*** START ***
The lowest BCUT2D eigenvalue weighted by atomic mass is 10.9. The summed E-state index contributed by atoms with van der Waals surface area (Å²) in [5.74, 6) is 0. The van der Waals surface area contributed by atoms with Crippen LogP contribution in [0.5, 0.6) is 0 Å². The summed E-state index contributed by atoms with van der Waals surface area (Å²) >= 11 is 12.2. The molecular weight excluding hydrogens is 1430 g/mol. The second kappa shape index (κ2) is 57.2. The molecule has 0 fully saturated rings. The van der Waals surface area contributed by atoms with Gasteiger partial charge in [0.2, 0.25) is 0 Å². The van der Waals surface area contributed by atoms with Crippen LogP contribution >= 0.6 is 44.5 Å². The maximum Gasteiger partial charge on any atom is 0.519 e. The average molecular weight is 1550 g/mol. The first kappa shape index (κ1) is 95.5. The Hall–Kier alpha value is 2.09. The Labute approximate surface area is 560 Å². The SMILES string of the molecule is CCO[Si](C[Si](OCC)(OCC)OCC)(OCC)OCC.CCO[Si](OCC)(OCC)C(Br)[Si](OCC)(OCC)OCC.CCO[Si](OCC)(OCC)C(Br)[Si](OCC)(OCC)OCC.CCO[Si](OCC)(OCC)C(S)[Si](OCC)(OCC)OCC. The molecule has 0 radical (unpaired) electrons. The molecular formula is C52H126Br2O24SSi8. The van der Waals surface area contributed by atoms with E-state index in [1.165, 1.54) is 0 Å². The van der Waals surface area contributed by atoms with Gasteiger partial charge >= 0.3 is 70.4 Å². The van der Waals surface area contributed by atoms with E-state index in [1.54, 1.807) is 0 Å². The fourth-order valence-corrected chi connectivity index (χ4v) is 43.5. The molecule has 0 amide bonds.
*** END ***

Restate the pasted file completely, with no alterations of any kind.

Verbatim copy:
The lowest BCUT2D eigenvalue weighted by atomic mass is 10.9. The summed E-state index contributed by atoms with van der Waals surface area (Å²) in [5.74, 6) is 0. The van der Waals surface area contributed by atoms with Crippen LogP contribution in [0.5, 0.6) is 0 Å². The summed E-state index contributed by atoms with van der Waals surface area (Å²) >= 11 is 12.2. The molecular weight excluding hydrogens is 1430 g/mol. The second kappa shape index (κ2) is 57.2. The molecule has 0 fully saturated rings. The van der Waals surface area contributed by atoms with Gasteiger partial charge in [0.2, 0.25) is 0 Å². The van der Waals surface area contributed by atoms with Crippen LogP contribution >= 0.6 is 44.5 Å². The maximum Gasteiger partial charge on any atom is 0.519 e. The average molecular weight is 1550 g/mol. The first kappa shape index (κ1) is 95.5. The Hall–Kier alpha value is 2.09. The Labute approximate surface area is 560 Å². The SMILES string of the molecule is CCO[Si](C[Si](OCC)(OCC)OCC)(OCC)OCC.CCO[Si](OCC)(OCC)C(Br)[Si](OCC)(OCC)OCC.CCO[Si](OCC)(OCC)C(Br)[Si](OCC)(OCC)OCC.CCO[Si](OCC)(OCC)C(S)[Si](OCC)(OCC)OCC. The molecule has 0 radical (unpaired) electrons. The molecular formula is C52H126Br2O24SSi8. The van der Waals surface area contributed by atoms with E-state index in [1.165, 1.54) is 0 Å². The van der Waals surface area contributed by atoms with Gasteiger partial charge >= 0.3 is 70.4 Å². The van der Waals surface area contributed by atoms with E-state index in [1.54, 1.807) is 0 Å². The fourth-order valence-corrected chi connectivity index (χ4v) is 43.5. The molecule has 0 amide bonds.